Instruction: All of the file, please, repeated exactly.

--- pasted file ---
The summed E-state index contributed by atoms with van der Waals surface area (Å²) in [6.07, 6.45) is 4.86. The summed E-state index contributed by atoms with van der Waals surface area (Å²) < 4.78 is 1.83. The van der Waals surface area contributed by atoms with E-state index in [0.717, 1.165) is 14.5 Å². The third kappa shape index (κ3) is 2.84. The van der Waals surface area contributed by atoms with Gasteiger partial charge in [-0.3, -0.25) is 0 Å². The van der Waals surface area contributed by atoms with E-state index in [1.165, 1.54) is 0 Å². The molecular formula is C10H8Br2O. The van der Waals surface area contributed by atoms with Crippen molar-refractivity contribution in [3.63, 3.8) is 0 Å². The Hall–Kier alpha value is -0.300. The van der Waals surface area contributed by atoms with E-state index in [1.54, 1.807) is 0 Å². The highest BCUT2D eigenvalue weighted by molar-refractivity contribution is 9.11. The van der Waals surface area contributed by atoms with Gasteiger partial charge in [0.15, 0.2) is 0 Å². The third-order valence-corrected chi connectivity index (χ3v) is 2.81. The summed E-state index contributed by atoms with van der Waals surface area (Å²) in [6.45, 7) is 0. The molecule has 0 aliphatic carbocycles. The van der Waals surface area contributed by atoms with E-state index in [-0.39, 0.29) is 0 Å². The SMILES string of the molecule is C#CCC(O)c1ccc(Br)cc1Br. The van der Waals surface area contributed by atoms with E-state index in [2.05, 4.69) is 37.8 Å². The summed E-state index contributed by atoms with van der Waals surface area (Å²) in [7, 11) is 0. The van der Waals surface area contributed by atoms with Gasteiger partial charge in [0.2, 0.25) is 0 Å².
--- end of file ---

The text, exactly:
The summed E-state index contributed by atoms with van der Waals surface area (Å²) in [6.07, 6.45) is 4.86. The summed E-state index contributed by atoms with van der Waals surface area (Å²) < 4.78 is 1.83. The van der Waals surface area contributed by atoms with E-state index in [0.717, 1.165) is 14.5 Å². The third kappa shape index (κ3) is 2.84. The van der Waals surface area contributed by atoms with Gasteiger partial charge in [-0.3, -0.25) is 0 Å². The van der Waals surface area contributed by atoms with E-state index in [1.165, 1.54) is 0 Å². The molecular formula is C10H8Br2O. The van der Waals surface area contributed by atoms with Crippen molar-refractivity contribution in [3.63, 3.8) is 0 Å². The Hall–Kier alpha value is -0.300. The van der Waals surface area contributed by atoms with E-state index in [1.54, 1.807) is 0 Å². The highest BCUT2D eigenvalue weighted by molar-refractivity contribution is 9.11. The van der Waals surface area contributed by atoms with Gasteiger partial charge in [0.15, 0.2) is 0 Å². The third-order valence-corrected chi connectivity index (χ3v) is 2.81. The summed E-state index contributed by atoms with van der Waals surface area (Å²) in [6.45, 7) is 0. The molecule has 0 aliphatic carbocycles. The van der Waals surface area contributed by atoms with E-state index in [-0.39, 0.29) is 0 Å². The SMILES string of the molecule is C#CCC(O)c1ccc(Br)cc1Br. The van der Waals surface area contributed by atoms with E-state index in [2.05, 4.69) is 37.8 Å². The summed E-state index contributed by atoms with van der Waals surface area (Å²) in [7, 11) is 0. The van der Waals surface area contributed by atoms with Gasteiger partial charge in [0.2, 0.25) is 0 Å².